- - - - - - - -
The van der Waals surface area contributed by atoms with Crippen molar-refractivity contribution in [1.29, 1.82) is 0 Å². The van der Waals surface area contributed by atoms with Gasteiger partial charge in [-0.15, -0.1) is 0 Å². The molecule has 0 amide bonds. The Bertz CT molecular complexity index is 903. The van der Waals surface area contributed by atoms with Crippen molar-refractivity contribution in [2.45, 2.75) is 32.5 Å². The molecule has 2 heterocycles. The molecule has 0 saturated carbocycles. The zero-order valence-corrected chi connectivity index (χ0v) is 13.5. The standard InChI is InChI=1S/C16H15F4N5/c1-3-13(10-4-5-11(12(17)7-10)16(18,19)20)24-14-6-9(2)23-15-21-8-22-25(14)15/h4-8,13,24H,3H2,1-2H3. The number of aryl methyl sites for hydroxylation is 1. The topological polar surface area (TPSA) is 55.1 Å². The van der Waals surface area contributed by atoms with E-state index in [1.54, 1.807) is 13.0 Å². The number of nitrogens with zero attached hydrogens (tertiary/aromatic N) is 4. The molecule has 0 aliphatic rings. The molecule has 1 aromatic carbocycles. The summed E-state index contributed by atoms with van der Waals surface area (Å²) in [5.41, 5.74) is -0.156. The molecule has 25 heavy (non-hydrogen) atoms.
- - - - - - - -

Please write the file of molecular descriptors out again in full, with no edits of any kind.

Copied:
The van der Waals surface area contributed by atoms with Crippen molar-refractivity contribution in [1.29, 1.82) is 0 Å². The van der Waals surface area contributed by atoms with Gasteiger partial charge in [-0.15, -0.1) is 0 Å². The molecule has 0 amide bonds. The Bertz CT molecular complexity index is 903. The van der Waals surface area contributed by atoms with Crippen molar-refractivity contribution in [2.45, 2.75) is 32.5 Å². The molecule has 2 heterocycles. The molecule has 0 saturated carbocycles. The zero-order valence-corrected chi connectivity index (χ0v) is 13.5. The standard InChI is InChI=1S/C16H15F4N5/c1-3-13(10-4-5-11(12(17)7-10)16(18,19)20)24-14-6-9(2)23-15-21-8-22-25(14)15/h4-8,13,24H,3H2,1-2H3. The number of aryl methyl sites for hydroxylation is 1. The topological polar surface area (TPSA) is 55.1 Å². The van der Waals surface area contributed by atoms with E-state index in [1.54, 1.807) is 13.0 Å². The number of nitrogens with zero attached hydrogens (tertiary/aromatic N) is 4. The molecule has 0 aliphatic rings. The molecule has 1 aromatic carbocycles. The summed E-state index contributed by atoms with van der Waals surface area (Å²) in [5.41, 5.74) is -0.156. The molecule has 25 heavy (non-hydrogen) atoms.